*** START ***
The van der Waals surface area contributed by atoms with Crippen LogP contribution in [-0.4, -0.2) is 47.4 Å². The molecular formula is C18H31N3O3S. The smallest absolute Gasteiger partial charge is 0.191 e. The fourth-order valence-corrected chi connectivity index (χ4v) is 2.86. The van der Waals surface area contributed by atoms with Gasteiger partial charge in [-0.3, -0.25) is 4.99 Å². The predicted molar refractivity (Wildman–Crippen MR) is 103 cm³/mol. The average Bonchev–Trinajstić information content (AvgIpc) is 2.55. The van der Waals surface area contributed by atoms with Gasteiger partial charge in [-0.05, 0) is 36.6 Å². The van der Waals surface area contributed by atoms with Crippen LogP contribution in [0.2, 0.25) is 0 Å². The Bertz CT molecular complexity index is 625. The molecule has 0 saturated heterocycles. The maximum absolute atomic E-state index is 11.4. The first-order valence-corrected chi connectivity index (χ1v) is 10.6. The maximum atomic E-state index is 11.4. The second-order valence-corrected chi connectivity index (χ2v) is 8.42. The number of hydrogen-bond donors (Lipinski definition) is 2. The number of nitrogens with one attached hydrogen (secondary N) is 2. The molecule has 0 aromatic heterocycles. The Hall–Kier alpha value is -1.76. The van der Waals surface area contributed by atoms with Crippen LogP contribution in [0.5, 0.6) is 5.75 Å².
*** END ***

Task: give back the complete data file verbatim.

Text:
The van der Waals surface area contributed by atoms with Crippen LogP contribution in [-0.4, -0.2) is 47.4 Å². The molecular formula is C18H31N3O3S. The smallest absolute Gasteiger partial charge is 0.191 e. The fourth-order valence-corrected chi connectivity index (χ4v) is 2.86. The van der Waals surface area contributed by atoms with Gasteiger partial charge in [-0.3, -0.25) is 4.99 Å². The predicted molar refractivity (Wildman–Crippen MR) is 103 cm³/mol. The average Bonchev–Trinajstić information content (AvgIpc) is 2.55. The van der Waals surface area contributed by atoms with Gasteiger partial charge in [-0.05, 0) is 36.6 Å². The van der Waals surface area contributed by atoms with Crippen LogP contribution in [0.2, 0.25) is 0 Å². The Bertz CT molecular complexity index is 625. The molecule has 0 saturated heterocycles. The maximum absolute atomic E-state index is 11.4. The first-order valence-corrected chi connectivity index (χ1v) is 10.6. The maximum atomic E-state index is 11.4. The second-order valence-corrected chi connectivity index (χ2v) is 8.42. The number of hydrogen-bond donors (Lipinski definition) is 2. The number of nitrogens with one attached hydrogen (secondary N) is 2. The molecule has 0 aromatic heterocycles. The Hall–Kier alpha value is -1.76. The van der Waals surface area contributed by atoms with Crippen LogP contribution in [0.5, 0.6) is 5.75 Å².